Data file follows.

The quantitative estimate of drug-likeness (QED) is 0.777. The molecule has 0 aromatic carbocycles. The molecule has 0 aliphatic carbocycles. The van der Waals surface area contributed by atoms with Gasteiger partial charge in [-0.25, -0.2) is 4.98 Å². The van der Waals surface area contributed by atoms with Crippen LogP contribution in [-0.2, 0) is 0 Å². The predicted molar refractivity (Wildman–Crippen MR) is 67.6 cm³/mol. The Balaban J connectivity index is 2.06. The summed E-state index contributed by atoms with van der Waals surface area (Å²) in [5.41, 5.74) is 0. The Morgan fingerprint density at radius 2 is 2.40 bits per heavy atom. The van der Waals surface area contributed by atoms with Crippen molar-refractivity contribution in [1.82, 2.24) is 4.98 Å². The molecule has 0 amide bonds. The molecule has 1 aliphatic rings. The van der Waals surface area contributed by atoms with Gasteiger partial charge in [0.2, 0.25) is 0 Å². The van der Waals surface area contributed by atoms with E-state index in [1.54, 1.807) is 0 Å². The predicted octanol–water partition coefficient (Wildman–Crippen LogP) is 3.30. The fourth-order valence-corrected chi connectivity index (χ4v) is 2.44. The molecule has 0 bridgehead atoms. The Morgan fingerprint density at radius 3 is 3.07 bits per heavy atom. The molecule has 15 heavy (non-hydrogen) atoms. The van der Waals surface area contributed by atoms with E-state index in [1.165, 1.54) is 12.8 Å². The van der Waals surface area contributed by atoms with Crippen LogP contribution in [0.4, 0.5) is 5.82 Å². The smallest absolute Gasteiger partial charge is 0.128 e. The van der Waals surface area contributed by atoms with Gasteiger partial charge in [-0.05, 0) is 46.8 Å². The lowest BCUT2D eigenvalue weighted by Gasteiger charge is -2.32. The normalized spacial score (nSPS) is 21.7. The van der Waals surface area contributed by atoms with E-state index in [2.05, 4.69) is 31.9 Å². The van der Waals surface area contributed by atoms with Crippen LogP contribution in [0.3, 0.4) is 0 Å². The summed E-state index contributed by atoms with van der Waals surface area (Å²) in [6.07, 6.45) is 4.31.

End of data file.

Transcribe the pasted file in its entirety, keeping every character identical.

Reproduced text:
The quantitative estimate of drug-likeness (QED) is 0.777. The molecule has 0 aromatic carbocycles. The molecule has 0 aliphatic carbocycles. The van der Waals surface area contributed by atoms with Gasteiger partial charge in [-0.25, -0.2) is 4.98 Å². The van der Waals surface area contributed by atoms with Crippen LogP contribution in [-0.2, 0) is 0 Å². The predicted molar refractivity (Wildman–Crippen MR) is 67.6 cm³/mol. The Balaban J connectivity index is 2.06. The summed E-state index contributed by atoms with van der Waals surface area (Å²) in [5.41, 5.74) is 0. The Morgan fingerprint density at radius 2 is 2.40 bits per heavy atom. The van der Waals surface area contributed by atoms with Crippen molar-refractivity contribution in [1.82, 2.24) is 4.98 Å². The molecule has 0 amide bonds. The molecule has 1 aliphatic rings. The van der Waals surface area contributed by atoms with Gasteiger partial charge in [0.2, 0.25) is 0 Å². The van der Waals surface area contributed by atoms with E-state index in [1.54, 1.807) is 0 Å². The predicted octanol–water partition coefficient (Wildman–Crippen LogP) is 3.30. The fourth-order valence-corrected chi connectivity index (χ4v) is 2.44. The molecule has 0 bridgehead atoms. The Morgan fingerprint density at radius 3 is 3.07 bits per heavy atom. The molecule has 15 heavy (non-hydrogen) atoms. The van der Waals surface area contributed by atoms with E-state index in [1.165, 1.54) is 12.8 Å². The van der Waals surface area contributed by atoms with Crippen LogP contribution in [0.4, 0.5) is 5.82 Å². The smallest absolute Gasteiger partial charge is 0.128 e. The van der Waals surface area contributed by atoms with Gasteiger partial charge in [-0.05, 0) is 46.8 Å². The lowest BCUT2D eigenvalue weighted by Gasteiger charge is -2.32. The normalized spacial score (nSPS) is 21.7. The van der Waals surface area contributed by atoms with E-state index in [2.05, 4.69) is 31.9 Å². The van der Waals surface area contributed by atoms with Crippen LogP contribution in [0.3, 0.4) is 0 Å². The summed E-state index contributed by atoms with van der Waals surface area (Å²) in [6.07, 6.45) is 4.31.